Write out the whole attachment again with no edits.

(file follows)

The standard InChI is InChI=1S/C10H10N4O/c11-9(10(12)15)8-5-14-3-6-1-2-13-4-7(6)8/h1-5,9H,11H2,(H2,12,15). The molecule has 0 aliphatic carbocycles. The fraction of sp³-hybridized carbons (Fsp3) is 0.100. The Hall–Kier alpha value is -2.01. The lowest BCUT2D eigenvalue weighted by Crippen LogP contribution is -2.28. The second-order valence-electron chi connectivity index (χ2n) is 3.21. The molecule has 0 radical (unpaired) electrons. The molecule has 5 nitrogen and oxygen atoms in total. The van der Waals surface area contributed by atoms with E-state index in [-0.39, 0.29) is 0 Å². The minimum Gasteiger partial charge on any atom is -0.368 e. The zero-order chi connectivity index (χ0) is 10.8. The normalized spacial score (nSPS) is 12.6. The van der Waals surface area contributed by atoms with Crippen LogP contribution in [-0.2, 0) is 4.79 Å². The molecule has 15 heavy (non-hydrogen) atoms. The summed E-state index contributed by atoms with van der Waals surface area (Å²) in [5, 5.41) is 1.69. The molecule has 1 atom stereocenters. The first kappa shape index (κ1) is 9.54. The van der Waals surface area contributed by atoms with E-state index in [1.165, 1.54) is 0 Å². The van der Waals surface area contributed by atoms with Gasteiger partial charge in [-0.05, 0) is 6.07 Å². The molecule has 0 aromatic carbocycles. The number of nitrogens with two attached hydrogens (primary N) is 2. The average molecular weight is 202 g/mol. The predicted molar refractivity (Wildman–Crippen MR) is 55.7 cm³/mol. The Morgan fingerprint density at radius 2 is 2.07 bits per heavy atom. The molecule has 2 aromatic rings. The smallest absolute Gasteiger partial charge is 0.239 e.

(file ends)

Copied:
The standard InChI is InChI=1S/C10H10N4O/c11-9(10(12)15)8-5-14-3-6-1-2-13-4-7(6)8/h1-5,9H,11H2,(H2,12,15). The molecule has 0 aliphatic carbocycles. The fraction of sp³-hybridized carbons (Fsp3) is 0.100. The Hall–Kier alpha value is -2.01. The lowest BCUT2D eigenvalue weighted by Crippen LogP contribution is -2.28. The second-order valence-electron chi connectivity index (χ2n) is 3.21. The molecule has 0 radical (unpaired) electrons. The molecule has 5 nitrogen and oxygen atoms in total. The van der Waals surface area contributed by atoms with E-state index in [-0.39, 0.29) is 0 Å². The minimum Gasteiger partial charge on any atom is -0.368 e. The zero-order chi connectivity index (χ0) is 10.8. The normalized spacial score (nSPS) is 12.6. The van der Waals surface area contributed by atoms with Crippen LogP contribution in [-0.2, 0) is 4.79 Å². The molecule has 15 heavy (non-hydrogen) atoms. The summed E-state index contributed by atoms with van der Waals surface area (Å²) in [5, 5.41) is 1.69. The molecule has 1 atom stereocenters. The first kappa shape index (κ1) is 9.54. The van der Waals surface area contributed by atoms with E-state index in [1.165, 1.54) is 0 Å². The van der Waals surface area contributed by atoms with Gasteiger partial charge in [-0.05, 0) is 6.07 Å². The molecule has 0 aromatic carbocycles. The number of nitrogens with two attached hydrogens (primary N) is 2. The average molecular weight is 202 g/mol. The predicted molar refractivity (Wildman–Crippen MR) is 55.7 cm³/mol. The Morgan fingerprint density at radius 2 is 2.07 bits per heavy atom. The molecule has 2 aromatic rings. The smallest absolute Gasteiger partial charge is 0.239 e.